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Family residency and psychosomatic problems among adolescents in Sweden: The impact of child-parent relations
Karlstad University, Faculty of Arts and Social Sciences (starting 2013), Centre for Research on Child and Adolescent Mental Health.ORCID iD: 0000-0002-2986-2128
2016 (English)In: Scandinavian Journal of Public Health, ISSN 1403-4948, E-ISSN 1651-1905, Vol. 44, no 1, p. 36-46Article in journal (Refereed) Published
Abstract [en]

Aims: Profound changes in family structure took place in many countries, during the second part of the previous century. The purpose of this paper is to analyse the association between the type of family residency and psychosomatic problems in younger and older adolescents, particularly focusing on alternate residency, and to examine the impact of child-parent relations.

Methods: We used data collected in 2009 by Statistics Sweden among 172,298 Swedish students in grade 6 and grade 9 (approximate ages 12 and 15 years old); comprising 80% and 86%, respectively, of the entire population of students in those grades. We collected the data with a questionnaire, completed anonymously in school: We used the Psychosomatic Problems (PSP) scale as the outcome measure.

Results: The type of family residency showed a weaker association with psychosomatic problems than the child-parent relationships did. Living in non-intact families increased the probability of adolescent psychosomatic problems by 0–0.05, compared to intact families. In grade 9, there were no differences in psychosomatic problems between the students in alternate residency and those living with their two parents; and in grade 6, these differences were relatively small. In comparison, a worse relationship with parents increased the probability of psychosomatic problems by 0.11–0.17, depending on the school grade and type of family residency.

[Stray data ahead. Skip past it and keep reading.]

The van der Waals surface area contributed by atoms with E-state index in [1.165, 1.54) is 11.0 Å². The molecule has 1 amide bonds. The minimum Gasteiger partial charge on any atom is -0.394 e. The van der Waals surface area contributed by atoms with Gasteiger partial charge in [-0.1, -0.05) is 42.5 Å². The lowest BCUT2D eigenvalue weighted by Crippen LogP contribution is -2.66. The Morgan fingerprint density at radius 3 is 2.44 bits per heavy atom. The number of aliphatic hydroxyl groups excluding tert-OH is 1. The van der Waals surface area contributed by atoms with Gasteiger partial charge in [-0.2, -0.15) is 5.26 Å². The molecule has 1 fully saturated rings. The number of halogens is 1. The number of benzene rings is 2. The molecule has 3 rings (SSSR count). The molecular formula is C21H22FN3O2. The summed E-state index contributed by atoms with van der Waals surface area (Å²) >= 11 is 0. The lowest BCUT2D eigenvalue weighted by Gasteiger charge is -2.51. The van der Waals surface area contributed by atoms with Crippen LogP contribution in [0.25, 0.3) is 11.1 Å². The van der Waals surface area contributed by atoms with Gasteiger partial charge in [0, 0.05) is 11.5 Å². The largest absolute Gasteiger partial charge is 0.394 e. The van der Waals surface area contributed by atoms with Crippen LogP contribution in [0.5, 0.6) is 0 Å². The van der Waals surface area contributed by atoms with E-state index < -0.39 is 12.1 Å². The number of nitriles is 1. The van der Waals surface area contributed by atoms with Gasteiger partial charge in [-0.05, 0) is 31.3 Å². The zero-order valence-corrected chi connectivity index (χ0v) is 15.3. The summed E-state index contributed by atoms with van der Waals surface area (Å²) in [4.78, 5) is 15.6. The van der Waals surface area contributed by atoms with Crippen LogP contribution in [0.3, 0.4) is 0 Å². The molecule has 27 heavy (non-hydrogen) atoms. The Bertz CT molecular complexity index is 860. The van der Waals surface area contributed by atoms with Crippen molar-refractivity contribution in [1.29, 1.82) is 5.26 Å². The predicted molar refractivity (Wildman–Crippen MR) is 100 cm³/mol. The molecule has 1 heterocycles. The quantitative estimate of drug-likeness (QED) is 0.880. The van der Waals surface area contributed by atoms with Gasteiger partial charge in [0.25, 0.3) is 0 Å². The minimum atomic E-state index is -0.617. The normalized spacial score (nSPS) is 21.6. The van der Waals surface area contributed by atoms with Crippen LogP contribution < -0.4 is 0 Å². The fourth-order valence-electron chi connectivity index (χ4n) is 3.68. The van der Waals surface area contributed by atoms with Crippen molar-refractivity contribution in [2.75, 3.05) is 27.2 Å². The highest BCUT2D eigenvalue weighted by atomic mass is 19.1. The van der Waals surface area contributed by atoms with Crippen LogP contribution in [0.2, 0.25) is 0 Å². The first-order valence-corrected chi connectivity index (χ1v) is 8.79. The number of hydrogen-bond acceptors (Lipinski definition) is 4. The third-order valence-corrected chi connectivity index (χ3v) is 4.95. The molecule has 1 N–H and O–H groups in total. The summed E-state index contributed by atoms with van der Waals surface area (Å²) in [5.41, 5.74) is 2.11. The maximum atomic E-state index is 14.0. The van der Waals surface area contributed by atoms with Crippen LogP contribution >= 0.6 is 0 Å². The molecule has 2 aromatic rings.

Conclusions:The structure of the family, as well as the child-parent relationships needs to be taken into account, to properly estimate the magnitude of the family situation as a determinant of adolescent psychosomatic problems. Our results justify universal intervention at the policy level.

Place, publisher, year, edition, pages
London, 2016. Vol. 44, no 1, p. 36-46
Keyword [en]
adolescents, alternate residency, child-parent relationship, family structure, joint custody, joint physical custody, mental health, policy, psychosomatic problems, Rasch analysis, Sweden, teenagers
National Category
Public Health, Global Health, Social Medicine and Epidemiology
Research subject
Public Health Science; Social Work
Identifiers
URN: urn:nbn:se:kau:diva-38346DOI: 10.1177/1403494815610664ISI: 000369969000007PubMedID: 26487762OAI: oai:DiVA.org:kau-38346DiVA, id: diva2:867988
Funder
Forte, Swedish Research Council for Health, Working Life and Welfare, 2012–1736
Available from: 2015-11-09 Created: 2015-11-09 Last updated: 2017-11-01Bibliographically approved

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Hagquist, Curt

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